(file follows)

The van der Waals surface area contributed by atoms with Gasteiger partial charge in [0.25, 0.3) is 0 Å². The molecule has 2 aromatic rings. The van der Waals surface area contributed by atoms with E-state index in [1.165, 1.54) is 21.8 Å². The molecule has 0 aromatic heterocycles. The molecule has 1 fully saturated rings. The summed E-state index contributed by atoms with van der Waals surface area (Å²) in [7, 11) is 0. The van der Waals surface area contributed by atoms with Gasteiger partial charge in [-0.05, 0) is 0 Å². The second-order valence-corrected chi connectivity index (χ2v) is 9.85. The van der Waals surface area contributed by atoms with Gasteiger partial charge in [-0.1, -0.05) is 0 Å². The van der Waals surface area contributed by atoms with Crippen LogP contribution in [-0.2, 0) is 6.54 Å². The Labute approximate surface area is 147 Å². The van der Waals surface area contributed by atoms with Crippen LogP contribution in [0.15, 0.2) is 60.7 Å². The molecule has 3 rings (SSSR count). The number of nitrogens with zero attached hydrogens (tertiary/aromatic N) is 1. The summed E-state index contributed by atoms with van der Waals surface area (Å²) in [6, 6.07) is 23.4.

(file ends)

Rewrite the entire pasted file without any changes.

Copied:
The van der Waals surface area contributed by atoms with Gasteiger partial charge in [0.25, 0.3) is 0 Å². The molecule has 2 aromatic rings. The van der Waals surface area contributed by atoms with E-state index in [1.165, 1.54) is 21.8 Å². The molecule has 0 aromatic heterocycles. The molecule has 1 fully saturated rings. The summed E-state index contributed by atoms with van der Waals surface area (Å²) in [7, 11) is 0. The van der Waals surface area contributed by atoms with Gasteiger partial charge in [-0.05, 0) is 0 Å². The second-order valence-corrected chi connectivity index (χ2v) is 9.85. The van der Waals surface area contributed by atoms with Gasteiger partial charge in [-0.1, -0.05) is 0 Å². The van der Waals surface area contributed by atoms with Crippen LogP contribution in [-0.2, 0) is 6.54 Å². The Labute approximate surface area is 147 Å². The van der Waals surface area contributed by atoms with Crippen LogP contribution in [0.15, 0.2) is 60.7 Å². The molecule has 3 rings (SSSR count). The number of nitrogens with zero attached hydrogens (tertiary/aromatic N) is 1. The summed E-state index contributed by atoms with van der Waals surface area (Å²) in [6, 6.07) is 23.4.